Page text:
TC: Good Kid Rage Wrld is the name of my fashion line. I don’t like calling it a brand because everybody has one with no meaning intended behind it. My shit is bigger than that. I started the line when I was 18, a senior in high school. Good Kid Rage Wrld was inspired by Kendrick Lamar’s album, “Good Kid, m.A.A.d City.” In the album, Kendrick talks about the hardships of where he came from and how his upbringing didn’t reflect what he wanted to become as an adult. That message really stuck with me, and I wanted to turn my own perception of that into a line of clothing. That’s the story of Good Kid, Rage Wrld. I think that it’s a way to hold on to and be there for my inner kid. I started off hand painting on the clothes I already had, but my mom would get so mad because she saw it as me messing up my clothes. So, I started thrifting and designing reused clothing. I thought that it was cheaper and it was a way to help the environment. I think of the garments that I make as wearable art. These are not regular clothes that you’re copping, you’re copping pieces. The bigger my name gets, the more valuable the garments become. I also think that it’s a less expensive way for my people to become art collectors, and it opens up a door into teaching black people about the value of black art, even if it’s wearable art. My clothing line is for everyone, don’t get me wrong, but that’s just my main goal. I think that using fashion as an expression for yourself is so important because everyone doesn’t necessarily connect with each other by talking. Sometimes you can just glance at someone, and you can kind of get a glimpse into their life and in their story.

Image By @emilyaprilallenphoto - Makeup by @goodgirl_ragewrld

Image By @emilyaprilallenphoto - Makeup by @goodgirl_ragewrld

JS: Who; What; inspires your sense of fashion?

TC: My environment, my childhood, functionality, and a lot of rule breaking inspires my sense of fashion. If you look closely at some of my garments, you’ll see that depiction of a kid interacting with their environment or what is around them. I think that fashion isn’t fashion unless you’re telling your story. Fashion is what you use to express yourself, so if I can’t see a story behind what you have on, I won’t think it looks good. Functionality is so important to me because I love when garments are designed with a purpose. I also love how you can break boundaries with fashion. I admire individuals who can step out of their comfort zone and wear garments that’s not necessarily designed for them. I love seeing masculinity and femininity being played with when it comes to fashion. Some of the individuals in the fashion world that inspire me include Law Roach, Kid Cudi, Young Thug, Lil Uzi Vert, and ASAP Rocky.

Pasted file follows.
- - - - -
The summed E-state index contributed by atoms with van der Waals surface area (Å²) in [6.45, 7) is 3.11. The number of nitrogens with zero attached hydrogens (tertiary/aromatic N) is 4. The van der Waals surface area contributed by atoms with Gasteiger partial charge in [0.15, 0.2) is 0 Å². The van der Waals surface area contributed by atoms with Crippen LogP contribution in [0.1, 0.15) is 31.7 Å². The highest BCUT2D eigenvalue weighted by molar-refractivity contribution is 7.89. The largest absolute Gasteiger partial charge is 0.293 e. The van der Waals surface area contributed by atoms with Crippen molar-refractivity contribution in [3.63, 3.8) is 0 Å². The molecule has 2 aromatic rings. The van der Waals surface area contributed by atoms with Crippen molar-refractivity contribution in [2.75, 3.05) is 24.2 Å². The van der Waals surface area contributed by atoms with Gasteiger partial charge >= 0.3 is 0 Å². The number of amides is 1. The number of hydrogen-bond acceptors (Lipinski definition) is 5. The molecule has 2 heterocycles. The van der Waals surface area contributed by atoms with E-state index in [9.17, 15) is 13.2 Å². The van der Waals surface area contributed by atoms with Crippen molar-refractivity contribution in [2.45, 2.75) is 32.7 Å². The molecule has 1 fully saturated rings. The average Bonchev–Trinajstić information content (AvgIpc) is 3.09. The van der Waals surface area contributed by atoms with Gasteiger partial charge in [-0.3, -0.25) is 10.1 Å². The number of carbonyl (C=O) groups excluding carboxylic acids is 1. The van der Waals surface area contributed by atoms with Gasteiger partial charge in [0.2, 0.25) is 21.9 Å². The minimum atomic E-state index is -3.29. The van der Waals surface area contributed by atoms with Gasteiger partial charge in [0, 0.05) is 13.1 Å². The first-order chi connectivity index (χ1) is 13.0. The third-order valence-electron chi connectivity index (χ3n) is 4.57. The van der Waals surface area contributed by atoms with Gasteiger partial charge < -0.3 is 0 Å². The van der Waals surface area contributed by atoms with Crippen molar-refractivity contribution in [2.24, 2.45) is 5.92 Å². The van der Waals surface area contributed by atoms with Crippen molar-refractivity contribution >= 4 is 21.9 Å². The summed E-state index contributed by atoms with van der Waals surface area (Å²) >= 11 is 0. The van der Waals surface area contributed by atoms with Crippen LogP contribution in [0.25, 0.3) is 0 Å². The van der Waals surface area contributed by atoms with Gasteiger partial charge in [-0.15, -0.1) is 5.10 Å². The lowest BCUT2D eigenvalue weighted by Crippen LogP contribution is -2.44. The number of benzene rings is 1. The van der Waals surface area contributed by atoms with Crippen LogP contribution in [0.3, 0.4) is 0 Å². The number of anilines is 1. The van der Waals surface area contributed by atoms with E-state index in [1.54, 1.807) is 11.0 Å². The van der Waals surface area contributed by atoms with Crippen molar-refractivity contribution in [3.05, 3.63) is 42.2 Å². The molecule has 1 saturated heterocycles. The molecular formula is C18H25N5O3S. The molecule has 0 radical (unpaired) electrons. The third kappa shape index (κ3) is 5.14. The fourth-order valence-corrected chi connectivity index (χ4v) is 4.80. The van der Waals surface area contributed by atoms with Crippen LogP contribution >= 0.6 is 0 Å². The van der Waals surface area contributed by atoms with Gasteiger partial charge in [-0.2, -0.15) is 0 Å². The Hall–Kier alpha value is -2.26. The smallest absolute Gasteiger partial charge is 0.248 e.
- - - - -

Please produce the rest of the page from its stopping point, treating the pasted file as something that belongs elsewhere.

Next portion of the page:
JS: Where do you see yourself as a fashion designer in the next five years?

TC: Within the next five years, I see myself exploring more of my creative ideas as a designer. I plan on having my own store with a team behind me. I plan on headlining for Paris Fashion Week. I also see myself styling some of my favorite celebrities in garments that I’ve created. I also plan on collaborating with some of my favorite designers because I think more creatives should create together. I see Good Kid, Rage Wrld being all around the world.

Image By @ashleyphotography_

JS: I admire the time made to work with children. Tell us more about this effort of keeping the younger generation inspired with creativity. Describe the passion behind it all.

TC: As a kid, I didn’t really have a lot of guidance and I didn’t have a lot of people that I could look up to in my community and in my neighborhood. I know a lot of people look to celebrities as guidance, but I don’t really know those people for real. I would’ve loved to have somebody in my life that could've guided me. I just want to be that person for children that grew up like me. I think that it is not only important for kids to be exposed to the arts, but for children to know that they could be the ones to create that art also. I know I didn’t really have a lot of support when my family found out that I wanted to be an artist because I think it’s a negative stereotype when it comes to pursuing art as a career. It doesn’t even have to be arts. I want kids to know that whatever you feel like pursuing, go for that shit. Since I was a kid, I can remember people telling me what I couldn’t do, but I just feel like the older generation should spend more time encouraging kids rather than tearing them down. But you know that also stems from adults not being healed from their inner childhood trauma. I also want kids to know that they don’t have to take that hurt and trauma into their adulthood. You can use art as therapy to get all those emotions out.

JS: In the spirit of keeping it unconventional, I personally know you’re bringing the heat with future projects sibling. Leave the reader with some final words or thoughts you may be having at this very moment.

TC: I’ve worked so hard to get where I am now bro, with little to no guidance. I had times where I wanted to give up, but I kept striving because that’s just how passionate I am about what I do. I do everything for a reason, and I do everything for my community. Coming into the art world was hard because it wasn’t as welcoming as I thought it would be, so I want to be the person that welcomes young creators into this world with lots of guidance. I just want to tell all these black kids out here that they can be who they wanna be.